STRAND A Natural History of Cinema a documentary film by
Christian Bruno

About the Film:

What does it mean to go to the movies? Through an examination of the repertory and revival era in San Francisco, STRAND explores this question while uncovering the hidden history of one of the richest moments in filmgoing. From approximately the 1960’s to the early 80’s, dozens of theatres and storefront cinemas ran double and triple bills, unearthing forgotten films, unspooling classics and creating many more along the way. In many ways, a defining era that shaped the way we feel about movies today, it was also an era that saw a huge decline in the social and economic structure of America’s once thriving urban centers through programs like urban renewal.

Structured like a visual excavation of the once-opulent movie palaces that stand silently around the City, STRAND’s camera explores the layers of history that exist below the surface. It’s lyrical style incorporates contemporary 16mm film with archival photos and footage along while a number of interviews tell the story. A wide range of subjects, historians, former theatre operators, filmmakers, essayists and authors, appear on and off screen, explore the social dimensions of moviegoing: beyond mere entertainment, cinemas are sites of imagination and spaces of collective experience.

STRAND reveals more than a story of changing tastes and technologies. With so many people going to the movies, and probably as many screens as ever, why did all these theatres close? The camera crawls through the once-luxurious New Mission Theatre, darkened and papered over, hinting at its past magic, while celebrated film editor Walter Murch articulates his notion of the “mass intimacy” of cinema. We see the wrecking ball strike the fabulous 4,500 seat Fox Theatre, in contrast to the faceless office tower standing in its wake today, as essayist Rebecca Solnit enumerates the harmful dimensions of large-scale development on the urban psyche.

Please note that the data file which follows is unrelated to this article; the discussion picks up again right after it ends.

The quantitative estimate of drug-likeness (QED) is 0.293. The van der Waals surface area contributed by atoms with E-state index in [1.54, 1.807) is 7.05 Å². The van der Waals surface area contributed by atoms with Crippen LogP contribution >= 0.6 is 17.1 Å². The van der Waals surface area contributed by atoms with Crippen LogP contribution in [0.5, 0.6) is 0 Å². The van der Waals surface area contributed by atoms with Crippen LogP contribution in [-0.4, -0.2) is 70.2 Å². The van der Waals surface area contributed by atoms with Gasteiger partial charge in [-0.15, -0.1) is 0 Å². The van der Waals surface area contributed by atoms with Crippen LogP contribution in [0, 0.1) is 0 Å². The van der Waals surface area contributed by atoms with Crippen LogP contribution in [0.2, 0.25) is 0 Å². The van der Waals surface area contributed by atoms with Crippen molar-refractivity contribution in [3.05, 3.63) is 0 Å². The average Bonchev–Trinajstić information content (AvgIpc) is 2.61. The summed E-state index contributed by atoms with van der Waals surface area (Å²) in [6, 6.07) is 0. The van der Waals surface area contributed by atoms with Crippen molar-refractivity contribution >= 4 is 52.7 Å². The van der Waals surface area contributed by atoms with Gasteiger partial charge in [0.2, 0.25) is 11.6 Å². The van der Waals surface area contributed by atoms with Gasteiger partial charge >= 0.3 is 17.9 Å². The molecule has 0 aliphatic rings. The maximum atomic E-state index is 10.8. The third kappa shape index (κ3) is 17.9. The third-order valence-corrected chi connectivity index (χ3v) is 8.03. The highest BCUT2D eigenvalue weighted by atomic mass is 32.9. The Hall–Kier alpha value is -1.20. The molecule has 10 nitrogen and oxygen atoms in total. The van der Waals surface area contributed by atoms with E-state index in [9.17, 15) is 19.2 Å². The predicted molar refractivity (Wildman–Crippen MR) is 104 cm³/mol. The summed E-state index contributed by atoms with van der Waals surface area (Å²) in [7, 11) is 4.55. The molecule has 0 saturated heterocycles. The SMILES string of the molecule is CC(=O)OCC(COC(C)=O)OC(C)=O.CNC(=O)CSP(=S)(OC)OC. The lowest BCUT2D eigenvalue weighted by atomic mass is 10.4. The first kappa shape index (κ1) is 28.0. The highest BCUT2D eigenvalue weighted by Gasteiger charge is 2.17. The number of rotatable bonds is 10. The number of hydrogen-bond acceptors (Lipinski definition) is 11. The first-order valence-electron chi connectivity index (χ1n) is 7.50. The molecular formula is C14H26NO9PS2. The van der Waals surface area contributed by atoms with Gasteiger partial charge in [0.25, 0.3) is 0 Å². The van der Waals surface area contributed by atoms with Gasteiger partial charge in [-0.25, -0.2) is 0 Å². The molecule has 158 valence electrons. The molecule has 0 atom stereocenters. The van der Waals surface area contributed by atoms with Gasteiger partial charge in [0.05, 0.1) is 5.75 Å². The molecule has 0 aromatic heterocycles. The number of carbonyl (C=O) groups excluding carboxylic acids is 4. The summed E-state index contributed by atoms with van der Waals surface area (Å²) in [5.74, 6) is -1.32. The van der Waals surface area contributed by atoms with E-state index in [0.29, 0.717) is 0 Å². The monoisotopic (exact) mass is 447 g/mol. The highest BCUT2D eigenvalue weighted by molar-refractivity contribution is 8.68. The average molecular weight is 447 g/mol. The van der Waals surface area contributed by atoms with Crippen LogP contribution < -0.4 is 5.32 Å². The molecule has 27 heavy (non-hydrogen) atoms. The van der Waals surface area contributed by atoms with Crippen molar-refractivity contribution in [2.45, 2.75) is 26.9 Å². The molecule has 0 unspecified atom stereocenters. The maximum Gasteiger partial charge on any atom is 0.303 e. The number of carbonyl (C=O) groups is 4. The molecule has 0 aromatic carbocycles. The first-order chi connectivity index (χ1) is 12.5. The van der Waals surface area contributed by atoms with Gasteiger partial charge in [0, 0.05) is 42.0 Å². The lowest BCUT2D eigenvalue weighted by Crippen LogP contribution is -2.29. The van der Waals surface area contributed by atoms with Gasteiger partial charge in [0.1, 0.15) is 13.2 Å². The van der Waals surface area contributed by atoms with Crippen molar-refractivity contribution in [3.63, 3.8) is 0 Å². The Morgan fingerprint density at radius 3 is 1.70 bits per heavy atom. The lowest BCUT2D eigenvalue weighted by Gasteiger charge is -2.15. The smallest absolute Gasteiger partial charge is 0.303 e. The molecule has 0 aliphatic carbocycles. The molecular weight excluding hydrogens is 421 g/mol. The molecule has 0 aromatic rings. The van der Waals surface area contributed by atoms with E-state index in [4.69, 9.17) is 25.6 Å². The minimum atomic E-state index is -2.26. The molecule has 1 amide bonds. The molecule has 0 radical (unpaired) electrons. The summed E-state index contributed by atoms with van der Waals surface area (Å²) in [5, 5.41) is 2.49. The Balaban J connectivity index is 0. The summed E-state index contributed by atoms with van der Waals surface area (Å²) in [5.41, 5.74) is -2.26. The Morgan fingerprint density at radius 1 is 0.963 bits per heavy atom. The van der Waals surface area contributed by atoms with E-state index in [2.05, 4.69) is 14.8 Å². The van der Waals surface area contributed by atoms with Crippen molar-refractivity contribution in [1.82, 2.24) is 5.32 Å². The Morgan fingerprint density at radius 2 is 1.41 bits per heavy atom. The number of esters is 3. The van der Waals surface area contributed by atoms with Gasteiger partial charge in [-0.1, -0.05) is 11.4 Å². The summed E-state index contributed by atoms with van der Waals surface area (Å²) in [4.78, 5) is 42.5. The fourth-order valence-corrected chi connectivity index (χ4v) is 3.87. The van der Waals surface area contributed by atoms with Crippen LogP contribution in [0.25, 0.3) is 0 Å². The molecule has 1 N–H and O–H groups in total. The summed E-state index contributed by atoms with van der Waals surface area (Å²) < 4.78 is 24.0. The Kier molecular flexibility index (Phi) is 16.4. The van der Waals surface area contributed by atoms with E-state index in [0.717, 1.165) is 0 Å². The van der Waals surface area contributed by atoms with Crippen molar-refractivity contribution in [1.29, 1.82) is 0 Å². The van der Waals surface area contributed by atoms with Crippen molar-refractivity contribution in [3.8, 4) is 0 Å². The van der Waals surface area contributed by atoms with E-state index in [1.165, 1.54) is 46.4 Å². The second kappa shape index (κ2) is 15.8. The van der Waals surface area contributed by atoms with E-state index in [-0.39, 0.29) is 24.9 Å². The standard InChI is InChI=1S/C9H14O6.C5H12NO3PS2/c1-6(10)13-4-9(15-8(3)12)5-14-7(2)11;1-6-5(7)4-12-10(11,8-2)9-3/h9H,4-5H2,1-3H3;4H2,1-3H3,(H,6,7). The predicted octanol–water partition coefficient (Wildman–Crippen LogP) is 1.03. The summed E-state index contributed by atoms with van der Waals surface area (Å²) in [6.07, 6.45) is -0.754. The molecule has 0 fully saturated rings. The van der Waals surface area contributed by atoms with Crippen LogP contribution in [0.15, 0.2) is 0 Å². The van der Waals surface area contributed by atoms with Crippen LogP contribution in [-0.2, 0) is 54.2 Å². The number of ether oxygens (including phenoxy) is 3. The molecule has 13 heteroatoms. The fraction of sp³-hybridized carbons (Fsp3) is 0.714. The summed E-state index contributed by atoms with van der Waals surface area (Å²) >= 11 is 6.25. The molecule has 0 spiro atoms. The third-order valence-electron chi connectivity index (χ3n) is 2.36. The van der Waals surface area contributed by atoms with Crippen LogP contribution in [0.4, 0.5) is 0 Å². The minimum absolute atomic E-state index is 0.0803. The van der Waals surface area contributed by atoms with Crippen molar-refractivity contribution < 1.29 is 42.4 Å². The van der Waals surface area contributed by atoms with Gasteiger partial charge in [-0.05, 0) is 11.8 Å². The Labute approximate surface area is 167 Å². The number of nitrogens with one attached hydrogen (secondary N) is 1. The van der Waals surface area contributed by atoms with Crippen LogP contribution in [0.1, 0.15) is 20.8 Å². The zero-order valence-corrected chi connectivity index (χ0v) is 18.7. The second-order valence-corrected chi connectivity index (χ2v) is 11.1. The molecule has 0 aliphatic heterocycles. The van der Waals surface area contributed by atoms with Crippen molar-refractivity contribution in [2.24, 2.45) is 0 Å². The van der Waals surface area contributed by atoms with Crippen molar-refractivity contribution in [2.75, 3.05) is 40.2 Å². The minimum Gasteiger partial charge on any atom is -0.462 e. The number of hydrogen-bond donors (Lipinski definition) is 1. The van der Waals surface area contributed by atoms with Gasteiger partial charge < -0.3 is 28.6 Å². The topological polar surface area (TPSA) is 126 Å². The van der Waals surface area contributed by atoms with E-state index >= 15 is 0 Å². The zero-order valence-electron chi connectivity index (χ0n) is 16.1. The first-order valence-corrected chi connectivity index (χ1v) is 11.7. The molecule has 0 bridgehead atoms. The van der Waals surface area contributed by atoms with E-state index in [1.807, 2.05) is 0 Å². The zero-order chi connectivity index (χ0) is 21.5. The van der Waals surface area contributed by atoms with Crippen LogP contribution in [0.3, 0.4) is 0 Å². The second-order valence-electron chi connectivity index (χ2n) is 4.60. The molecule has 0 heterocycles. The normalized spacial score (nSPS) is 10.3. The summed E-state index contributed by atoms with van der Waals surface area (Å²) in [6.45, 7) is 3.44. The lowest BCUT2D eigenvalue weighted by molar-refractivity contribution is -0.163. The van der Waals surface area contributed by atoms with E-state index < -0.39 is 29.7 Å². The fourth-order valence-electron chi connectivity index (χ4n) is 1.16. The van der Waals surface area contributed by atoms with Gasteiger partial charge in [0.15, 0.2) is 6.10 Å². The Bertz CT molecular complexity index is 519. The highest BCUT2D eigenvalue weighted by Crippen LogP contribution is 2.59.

As a nation rewarded itself for it’s World War II victory with glorious suburban living at the expense of it’s cities, a new era in moviegoing was dawning—Repertory Cinema. It was defined by a burgeoning interest in film as art, not just in foreign cinema but also Hollywood classics and films lost to the ages. Pauline Kael’s origin as America’s towering voice in film criticism begins in the Bay Area; programmer Mel Novikoff turns a dingy neighborhood theatre called the Castro Theatre in the 1970’s into the country’s top venue for foreign and classic cinema; and Mike Getz’s Underground Cinema 12 midnight series inspires a generation with edgy, eclectic programming that defined Repertory cinema for the following decades.

Through this story STRAND uncovers links between civic spaces, sites of social contact and the demise of movie theatres. Residents are displaced in an act of “renewal”, old buildings demolished in the name of “progress”, independent businesses squashed by corporate chains, and the natural human scale of the city is surrendered to the automobile. These issues resonate with every American city.

Part analysis, part oral history and part urban travelogue, STRAND celebrates the urban experience and the “collective dream”--moviegoing.

A few of the key interview subjects include:

  • Jack Tillmany, author of "The Theatres of San Francisco" (Arcadia Press), and former programmer of the Gateway Cinema (1969-1980)
  • Film curator Anita Monga (Castro Theatre, York Theatre, Roxie Cinema, Palm Springs Film Festival, and more)
  • Academy-award winning editor Walter Murch (Apocalypse Now, Cold Mountain)
  • Rebecca Solnit, author of Wanderlust
  • Mike Thomas, film programmer (Strand Theatre, The Times, and more)
  • Wurlitzer organ restorationist Edward Stout
  • Author James Howard Kunstler (Geography of Nowhere)
  • Bill Banning, owner/operator of Roxie Cinema
  • and many more

Partial funding has been generously provided by the Pacific Pioneer Fund, the SF Arts Commission's Cultural Equity Grants and Film Arts Foundation's Fund for Independent Cinema.